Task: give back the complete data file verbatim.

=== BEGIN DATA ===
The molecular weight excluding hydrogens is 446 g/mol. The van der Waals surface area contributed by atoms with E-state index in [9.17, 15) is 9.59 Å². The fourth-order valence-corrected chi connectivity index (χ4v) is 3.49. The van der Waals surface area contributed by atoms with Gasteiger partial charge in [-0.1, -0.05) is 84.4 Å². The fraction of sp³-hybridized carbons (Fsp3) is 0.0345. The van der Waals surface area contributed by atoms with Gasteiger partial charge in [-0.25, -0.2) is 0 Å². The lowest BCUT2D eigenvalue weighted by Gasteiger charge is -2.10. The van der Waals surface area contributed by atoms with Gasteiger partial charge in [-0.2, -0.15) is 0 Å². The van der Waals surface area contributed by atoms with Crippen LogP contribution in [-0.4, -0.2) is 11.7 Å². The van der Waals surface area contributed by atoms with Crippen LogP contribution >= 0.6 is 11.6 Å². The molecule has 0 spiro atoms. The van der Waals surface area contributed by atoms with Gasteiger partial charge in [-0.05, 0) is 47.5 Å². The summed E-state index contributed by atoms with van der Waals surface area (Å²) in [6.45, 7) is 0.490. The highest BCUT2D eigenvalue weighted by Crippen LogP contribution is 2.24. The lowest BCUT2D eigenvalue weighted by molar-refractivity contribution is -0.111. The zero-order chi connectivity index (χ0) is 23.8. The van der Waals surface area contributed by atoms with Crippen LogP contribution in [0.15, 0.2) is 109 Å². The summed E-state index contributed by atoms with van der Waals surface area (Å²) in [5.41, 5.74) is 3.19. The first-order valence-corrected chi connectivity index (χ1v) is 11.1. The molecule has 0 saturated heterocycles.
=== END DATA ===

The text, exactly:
The molecular weight excluding hydrogens is 446 g/mol. The van der Waals surface area contributed by atoms with E-state index in [9.17, 15) is 9.59 Å². The fourth-order valence-corrected chi connectivity index (χ4v) is 3.49. The van der Waals surface area contributed by atoms with Gasteiger partial charge in [-0.1, -0.05) is 84.4 Å². The fraction of sp³-hybridized carbons (Fsp3) is 0.0345. The van der Waals surface area contributed by atoms with Gasteiger partial charge in [-0.25, -0.2) is 0 Å². The lowest BCUT2D eigenvalue weighted by Gasteiger charge is -2.10. The van der Waals surface area contributed by atoms with Gasteiger partial charge in [-0.2, -0.15) is 0 Å². The van der Waals surface area contributed by atoms with Crippen LogP contribution in [-0.4, -0.2) is 11.7 Å². The van der Waals surface area contributed by atoms with Crippen LogP contribution >= 0.6 is 11.6 Å². The molecule has 0 spiro atoms. The van der Waals surface area contributed by atoms with Gasteiger partial charge in [-0.05, 0) is 47.5 Å². The summed E-state index contributed by atoms with van der Waals surface area (Å²) in [6.45, 7) is 0.490. The highest BCUT2D eigenvalue weighted by Crippen LogP contribution is 2.24. The lowest BCUT2D eigenvalue weighted by molar-refractivity contribution is -0.111. The zero-order chi connectivity index (χ0) is 23.8. The van der Waals surface area contributed by atoms with Crippen LogP contribution in [0.15, 0.2) is 109 Å². The summed E-state index contributed by atoms with van der Waals surface area (Å²) in [5.41, 5.74) is 3.19. The first-order valence-corrected chi connectivity index (χ1v) is 11.1. The molecule has 0 saturated heterocycles.